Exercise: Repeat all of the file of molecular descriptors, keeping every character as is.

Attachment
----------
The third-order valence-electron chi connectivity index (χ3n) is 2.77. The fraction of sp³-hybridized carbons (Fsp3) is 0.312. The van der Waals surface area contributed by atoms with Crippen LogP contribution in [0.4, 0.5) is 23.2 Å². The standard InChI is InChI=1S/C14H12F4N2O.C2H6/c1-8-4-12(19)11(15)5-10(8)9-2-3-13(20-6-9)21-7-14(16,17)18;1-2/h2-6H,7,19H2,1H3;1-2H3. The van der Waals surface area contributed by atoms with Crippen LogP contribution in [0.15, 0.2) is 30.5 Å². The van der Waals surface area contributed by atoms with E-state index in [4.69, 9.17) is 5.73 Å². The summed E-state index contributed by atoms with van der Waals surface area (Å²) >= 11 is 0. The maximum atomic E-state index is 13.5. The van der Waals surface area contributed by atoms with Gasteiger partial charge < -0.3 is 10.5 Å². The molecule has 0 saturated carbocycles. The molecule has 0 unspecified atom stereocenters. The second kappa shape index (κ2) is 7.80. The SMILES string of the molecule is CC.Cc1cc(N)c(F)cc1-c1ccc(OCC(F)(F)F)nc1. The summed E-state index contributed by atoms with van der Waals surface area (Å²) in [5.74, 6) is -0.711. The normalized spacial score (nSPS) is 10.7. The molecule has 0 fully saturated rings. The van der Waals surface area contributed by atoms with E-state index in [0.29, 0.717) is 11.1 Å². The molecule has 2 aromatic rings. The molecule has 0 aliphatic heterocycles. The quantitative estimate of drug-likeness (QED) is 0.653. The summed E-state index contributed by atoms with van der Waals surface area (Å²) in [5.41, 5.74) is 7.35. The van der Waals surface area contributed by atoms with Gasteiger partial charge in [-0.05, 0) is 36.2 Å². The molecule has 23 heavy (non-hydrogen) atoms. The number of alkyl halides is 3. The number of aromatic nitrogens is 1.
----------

The third-order valence-electron chi connectivity index (χ3n) is 2.77. The fraction of sp³-hybridized carbons (Fsp3) is 0.312. The van der Waals surface area contributed by atoms with Crippen LogP contribution in [0.4, 0.5) is 23.2 Å². The standard InChI is InChI=1S/C14H12F4N2O.C2H6/c1-8-4-12(19)11(15)5-10(8)9-2-3-13(20-6-9)21-7-14(16,17)18;1-2/h2-6H,7,19H2,1H3;1-2H3. The van der Waals surface area contributed by atoms with Crippen LogP contribution in [0.15, 0.2) is 30.5 Å². The van der Waals surface area contributed by atoms with E-state index in [4.69, 9.17) is 5.73 Å². The summed E-state index contributed by atoms with van der Waals surface area (Å²) >= 11 is 0. The maximum atomic E-state index is 13.5. The van der Waals surface area contributed by atoms with Gasteiger partial charge < -0.3 is 10.5 Å². The molecule has 0 saturated carbocycles. The molecule has 0 unspecified atom stereocenters. The second kappa shape index (κ2) is 7.80. The SMILES string of the molecule is CC.Cc1cc(N)c(F)cc1-c1ccc(OCC(F)(F)F)nc1. The summed E-state index contributed by atoms with van der Waals surface area (Å²) in [5.74, 6) is -0.711. The normalized spacial score (nSPS) is 10.7. The molecule has 0 fully saturated rings. The van der Waals surface area contributed by atoms with E-state index in [0.29, 0.717) is 11.1 Å². The molecule has 2 aromatic rings. The molecule has 0 aliphatic heterocycles. The quantitative estimate of drug-likeness (QED) is 0.653. The summed E-state index contributed by atoms with van der Waals surface area (Å²) in [5.41, 5.74) is 7.35. The van der Waals surface area contributed by atoms with Gasteiger partial charge in [-0.05, 0) is 36.2 Å². The molecule has 23 heavy (non-hydrogen) atoms. The number of alkyl halides is 3. The number of aromatic nitrogens is 1.